Commentary: Higher for longer
A more hawkish US Federal Reserve and the resumption in the oil price rally has dashed hopes of aggressive pre-emptive rate cuts in 2024. As the market shifts from pricing in a soft landing to a regime where rates stay higher for longer, financial conditions are starting to tighten just as the economy starts to roll over.
Volatility returned to markets in the third quarter, where markets went from pricing in a soft landing (where central banks will cut rates as inflation falls without the economy rolling over) to pricing in central banks keeping rates higher for longer. The price of oil rallied almost 30% for the quarter in USD terms, causing many to question whether inflation would start to trend higher into year end. A slightly hotter than expected US inflation print combined with a more hawkish Jerome Powell forced the market to remove two of the cuts anticipated in 2024. Bond yields rose across the curve and the USD rallied, putting pressure on risk assets.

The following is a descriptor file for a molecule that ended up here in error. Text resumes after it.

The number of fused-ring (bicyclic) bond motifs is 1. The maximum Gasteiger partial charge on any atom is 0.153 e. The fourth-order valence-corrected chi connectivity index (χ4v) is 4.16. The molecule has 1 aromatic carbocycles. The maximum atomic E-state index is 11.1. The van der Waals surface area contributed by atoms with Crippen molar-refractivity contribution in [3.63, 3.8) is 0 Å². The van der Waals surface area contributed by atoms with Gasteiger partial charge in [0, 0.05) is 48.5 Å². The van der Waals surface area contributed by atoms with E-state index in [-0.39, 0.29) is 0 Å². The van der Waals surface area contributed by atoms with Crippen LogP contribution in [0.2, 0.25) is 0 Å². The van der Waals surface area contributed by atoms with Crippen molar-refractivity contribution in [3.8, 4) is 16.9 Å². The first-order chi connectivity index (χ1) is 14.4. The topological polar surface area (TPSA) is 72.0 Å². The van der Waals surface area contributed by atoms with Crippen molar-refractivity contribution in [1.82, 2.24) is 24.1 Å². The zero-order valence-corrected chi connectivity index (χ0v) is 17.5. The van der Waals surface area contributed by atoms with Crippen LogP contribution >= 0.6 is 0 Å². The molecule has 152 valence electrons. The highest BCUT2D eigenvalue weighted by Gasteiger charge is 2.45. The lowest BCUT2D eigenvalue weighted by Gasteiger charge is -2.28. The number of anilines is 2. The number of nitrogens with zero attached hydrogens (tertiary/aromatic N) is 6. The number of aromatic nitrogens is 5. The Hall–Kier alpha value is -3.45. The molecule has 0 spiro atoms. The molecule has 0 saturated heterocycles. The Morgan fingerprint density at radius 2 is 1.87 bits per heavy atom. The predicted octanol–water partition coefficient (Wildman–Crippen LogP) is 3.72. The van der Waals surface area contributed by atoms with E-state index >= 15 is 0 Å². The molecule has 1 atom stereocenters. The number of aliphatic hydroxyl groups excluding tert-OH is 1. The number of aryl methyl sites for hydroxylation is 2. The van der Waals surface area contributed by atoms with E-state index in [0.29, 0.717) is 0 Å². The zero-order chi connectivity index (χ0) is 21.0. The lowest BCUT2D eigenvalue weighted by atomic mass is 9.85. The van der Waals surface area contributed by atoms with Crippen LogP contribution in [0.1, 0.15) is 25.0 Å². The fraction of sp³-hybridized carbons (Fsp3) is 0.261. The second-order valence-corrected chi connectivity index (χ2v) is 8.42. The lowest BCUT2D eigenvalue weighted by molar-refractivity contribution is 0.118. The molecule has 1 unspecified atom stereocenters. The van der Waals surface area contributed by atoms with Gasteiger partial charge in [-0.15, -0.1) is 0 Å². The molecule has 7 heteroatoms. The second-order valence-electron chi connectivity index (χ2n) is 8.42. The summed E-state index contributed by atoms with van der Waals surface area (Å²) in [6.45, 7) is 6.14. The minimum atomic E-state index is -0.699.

Back in our July commentary, we highlighted real wage growth will keep the consumer afloat for longer than we originally anticipated. Rather than joining the soft landing camp, we stated that “while this means the economy will likely be hotter than we expected, it also means that the market might be wrongfooted on the soft landing scenario and may quickly pivot to price in a higher for longer rate cycle, which could put pressure on US equity multiples and US duration.” Since then, 50bps of US rates cuts have been removed from 2024 expectations, UST 10-year yields have risen over 60bps, the 2s10s curve has steepened over 40bps and US equities have fallen over 6%.
Financial conditions tightening